If Presidential Action on Immigration Is Impeachable, Reagan and Bush Should Have Been Axed
As Republicans in Congress and right-wing columnists bellow that President Obama should be impeached if he issues an executive order to overhaul the nation’s immigration policies, it’s important to note that a long line of Republican presidents have done exactly the same thing for decades.
In fact, more undocumented immigrants have been granted reprieves from prosecution and deportation protection by Republican presidents than Democrats, according to an American Immigration Council summary of dozens of White House-ordered reforms since 1956.
Today’s right-wingers don’t want to mention that their Republican hero, President Ronald Reagan, signed the 1986 Immigration Reform and Control Act of 1986, which gave up to 3 million unauthorized immigrants a path to legalization if they continuously had been in the U.S. since January 1982. The Reagan White House also issued executive orders that deferred deportation of children of non-citizens in more than 100,000 familes, and also told immigration authorities not to deport up to 200,000 Nicaruaguan war refugees.
In contrast, President Obama’s 2012 Deferred Action for Childhood Arrivals initiative (DACA), which provided a two-year renewable reprieve from deportation and granted work permits, affected up to 1.8 million immigrants, according to the American Immigration Council.
Another Republican president whose immigration policies could be an “impeachable” offense, according to Republican congressmen like Texas’ Joe Barton or Washington Post columinist Charles Krauthammer, would be President George Herbert Walker Bush, who in 1990 announced a blanket deferral of deportations for 1.5 million spouses and children of unauthorized people, which accounted for 40 percent of the nation’s undocumented population. That step was very similar to President Obama’s DACA executive order in 2012. Both presidents, a Republican and a Democrat, acted when Congress did not.
What fuming right-wingers fear is that the Obama White House might go big—ordering federal immigration authorities to refocus their activities and allowing several million undocumented households to breathe easy and lead more normal lives. The New York Times reported that there are as many as 3.3 million undocumented parents of children who are American citizens who have been in the U.S. for at least five years. The 1986 immigration reform law signed by President Reagan did not try to keep similar families together. It was slammed as inhumane then—and is still sharply criticized.
If Obama also includes children who were undocumented when they came to the U.S. in his expected executive orders, that could add another million or more people, the Times said. If the White House includes undocumented farm workers who have been here for years, that could add hundreds of thousands more.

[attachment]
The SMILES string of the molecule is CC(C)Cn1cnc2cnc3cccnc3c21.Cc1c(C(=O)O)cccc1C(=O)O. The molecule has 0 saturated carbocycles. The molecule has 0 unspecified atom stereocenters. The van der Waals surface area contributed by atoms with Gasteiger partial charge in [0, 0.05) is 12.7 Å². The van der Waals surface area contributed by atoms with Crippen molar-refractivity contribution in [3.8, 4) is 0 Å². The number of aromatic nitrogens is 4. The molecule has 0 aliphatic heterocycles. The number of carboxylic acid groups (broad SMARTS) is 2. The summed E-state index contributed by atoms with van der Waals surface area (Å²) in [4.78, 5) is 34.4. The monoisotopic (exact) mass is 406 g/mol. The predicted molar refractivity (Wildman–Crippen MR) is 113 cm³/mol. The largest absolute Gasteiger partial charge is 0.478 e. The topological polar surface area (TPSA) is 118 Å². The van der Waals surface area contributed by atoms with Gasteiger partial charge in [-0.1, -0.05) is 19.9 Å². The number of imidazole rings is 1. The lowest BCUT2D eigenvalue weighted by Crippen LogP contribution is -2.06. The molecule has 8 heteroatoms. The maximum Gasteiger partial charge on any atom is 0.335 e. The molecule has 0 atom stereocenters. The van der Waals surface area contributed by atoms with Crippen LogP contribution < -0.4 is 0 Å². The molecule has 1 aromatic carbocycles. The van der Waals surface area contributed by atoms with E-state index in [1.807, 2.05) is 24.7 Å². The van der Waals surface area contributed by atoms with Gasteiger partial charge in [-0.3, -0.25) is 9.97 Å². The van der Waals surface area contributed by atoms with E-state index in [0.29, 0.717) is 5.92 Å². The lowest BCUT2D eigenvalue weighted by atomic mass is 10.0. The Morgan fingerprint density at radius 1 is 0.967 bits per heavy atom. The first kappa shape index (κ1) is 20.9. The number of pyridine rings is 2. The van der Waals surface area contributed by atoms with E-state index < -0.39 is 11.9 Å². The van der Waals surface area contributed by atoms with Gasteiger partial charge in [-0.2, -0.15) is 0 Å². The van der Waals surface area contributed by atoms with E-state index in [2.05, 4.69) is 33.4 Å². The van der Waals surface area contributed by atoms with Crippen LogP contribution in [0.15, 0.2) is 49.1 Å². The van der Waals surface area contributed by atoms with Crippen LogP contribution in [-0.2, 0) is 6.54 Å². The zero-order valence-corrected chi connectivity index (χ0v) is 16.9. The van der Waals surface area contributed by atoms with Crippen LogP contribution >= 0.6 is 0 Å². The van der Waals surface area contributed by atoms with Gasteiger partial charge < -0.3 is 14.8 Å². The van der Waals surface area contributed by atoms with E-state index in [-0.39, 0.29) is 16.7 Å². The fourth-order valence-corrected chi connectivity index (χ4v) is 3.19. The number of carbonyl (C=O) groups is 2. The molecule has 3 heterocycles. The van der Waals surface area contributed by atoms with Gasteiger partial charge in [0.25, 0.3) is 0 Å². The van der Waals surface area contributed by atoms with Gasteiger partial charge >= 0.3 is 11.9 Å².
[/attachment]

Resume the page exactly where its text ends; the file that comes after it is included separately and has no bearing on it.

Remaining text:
While it is possible that Obama’s executive orders could be the largest-ever immigration reforms by any White House administration since World War Two, it is important to note that previous presidents issued large-scale immigration executive orders as part of a push to get Congress to act. President Bush’s 1990 reforms were based on a Senate-passed bill that was rejected by the House. However, after Bush issued those orders affecting 1.5 million spouses and chuldren, the House then passed the legislation.
What you will probably not hear as Republicans complain loudly about Obama’s next steps, is that Republicans presidents—more so than Democrats—have granted amnesty to undocumented people.
What follows are 14 executive orders granting immigration relief by Republican presidents, starting in 1956, as compiled by the American Immigration Council. Before Obama, the Democratic president who used his office to allow the most immigrants to stay was Jimmy Carter, whose policies allowed more than 676,000 people to stay—not counting the 360,000 Vietnamese refugees who came during his and the presidency of his predecessor, Republican Gerald Ford.
Here are the 14 executive orders on immigration policy by Republican presidents:
• 1956. President Dwight Eisenhower allows 923 orphans to settle in the U.S.
• 1956-58. Eisenhower allows 31,915 Hungarian refugees to stay after Soviet invasion.
• 1959-72. Presidents Eisenhower through Richard Nixon let 621,403 Cuban exiles stay.
• 1977-82. Presidents Jimmy Carter, a Democrat, and Reagan, let 15,000 Ethiopians stay.
• 1981-87. President Reagan allow 7,000 Polish refugees stay after Soviet-led crackdown.
• 1987. President Reagan stops deportations for 200,000 Nicaraguan war refugees.
• 1987. President Reagan allows 100,000 children of non-citizens to stay who were not affected by the 1986 law he signed granting amnesty to 3 million immigrants.
• 1989. President Bush allows 80,000 Chinese students stay after Tianenmen Square, which he formalized a year later suspending deportations and granting work permits.
• 1989. President Bush allows 2,225 Indochinese and 5,000 Soviet refugees to stay.
• 1990. President Bush defers deportation of 1.5 million unauthorized spouses and children of people legalized under 1986 Immigration Reform and Control Act.
• 1991. President Bush allows 2,227 Kuwaiti refugees to stay after invasion by Iraq.
• 1992. Presidents Bush and Bill Clinton, a Democrat, allow 190,000 Salvadorans stay.
• 2006. President George W. Bush allows 1,574 Cuban doctors into the country.
• 2006. President George W. Bush allows 3,600 Liberians stay in the country.